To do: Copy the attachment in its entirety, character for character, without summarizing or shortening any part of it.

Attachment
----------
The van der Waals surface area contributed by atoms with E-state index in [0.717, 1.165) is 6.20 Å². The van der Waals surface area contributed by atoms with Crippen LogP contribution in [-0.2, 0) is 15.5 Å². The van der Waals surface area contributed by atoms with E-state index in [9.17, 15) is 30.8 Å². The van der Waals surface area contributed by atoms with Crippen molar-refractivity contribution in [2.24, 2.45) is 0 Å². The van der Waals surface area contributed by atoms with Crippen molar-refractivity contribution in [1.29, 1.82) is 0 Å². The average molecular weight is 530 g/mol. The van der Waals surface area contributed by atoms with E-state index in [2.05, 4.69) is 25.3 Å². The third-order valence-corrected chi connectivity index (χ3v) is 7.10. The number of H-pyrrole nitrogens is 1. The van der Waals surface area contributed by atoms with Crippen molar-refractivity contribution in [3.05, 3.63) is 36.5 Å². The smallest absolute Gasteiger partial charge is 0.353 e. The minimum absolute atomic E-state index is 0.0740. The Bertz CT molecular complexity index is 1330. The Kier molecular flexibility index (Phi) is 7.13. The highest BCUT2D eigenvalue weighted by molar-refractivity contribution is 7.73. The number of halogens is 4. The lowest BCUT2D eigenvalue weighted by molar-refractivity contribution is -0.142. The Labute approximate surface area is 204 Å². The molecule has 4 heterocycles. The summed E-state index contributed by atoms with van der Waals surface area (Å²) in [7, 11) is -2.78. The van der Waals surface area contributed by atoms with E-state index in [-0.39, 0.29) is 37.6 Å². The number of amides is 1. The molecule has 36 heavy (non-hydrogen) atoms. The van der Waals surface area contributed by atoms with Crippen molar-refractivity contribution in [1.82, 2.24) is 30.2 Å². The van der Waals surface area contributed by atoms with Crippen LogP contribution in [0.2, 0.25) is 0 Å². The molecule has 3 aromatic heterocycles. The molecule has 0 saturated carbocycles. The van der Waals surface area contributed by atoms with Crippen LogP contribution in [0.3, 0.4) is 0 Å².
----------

The van der Waals surface area contributed by atoms with E-state index in [0.717, 1.165) is 6.20 Å². The van der Waals surface area contributed by atoms with Crippen LogP contribution in [-0.2, 0) is 15.5 Å². The van der Waals surface area contributed by atoms with E-state index in [9.17, 15) is 30.8 Å². The van der Waals surface area contributed by atoms with Crippen molar-refractivity contribution in [2.24, 2.45) is 0 Å². The van der Waals surface area contributed by atoms with Crippen molar-refractivity contribution in [1.29, 1.82) is 0 Å². The average molecular weight is 530 g/mol. The van der Waals surface area contributed by atoms with E-state index in [2.05, 4.69) is 25.3 Å². The third-order valence-corrected chi connectivity index (χ3v) is 7.10. The number of H-pyrrole nitrogens is 1. The van der Waals surface area contributed by atoms with Crippen molar-refractivity contribution in [3.05, 3.63) is 36.5 Å². The smallest absolute Gasteiger partial charge is 0.353 e. The minimum absolute atomic E-state index is 0.0740. The Bertz CT molecular complexity index is 1330. The Kier molecular flexibility index (Phi) is 7.13. The highest BCUT2D eigenvalue weighted by molar-refractivity contribution is 7.73. The number of halogens is 4. The lowest BCUT2D eigenvalue weighted by molar-refractivity contribution is -0.142. The Labute approximate surface area is 204 Å². The molecule has 4 heterocycles. The summed E-state index contributed by atoms with van der Waals surface area (Å²) in [7, 11) is -2.78. The van der Waals surface area contributed by atoms with E-state index in [-0.39, 0.29) is 37.6 Å². The number of amides is 1. The molecule has 36 heavy (non-hydrogen) atoms. The van der Waals surface area contributed by atoms with Crippen molar-refractivity contribution in [1.82, 2.24) is 30.2 Å². The van der Waals surface area contributed by atoms with Crippen LogP contribution in [0.2, 0.25) is 0 Å². The molecule has 3 aromatic heterocycles. The molecule has 0 saturated carbocycles. The van der Waals surface area contributed by atoms with Crippen LogP contribution in [0.3, 0.4) is 0 Å².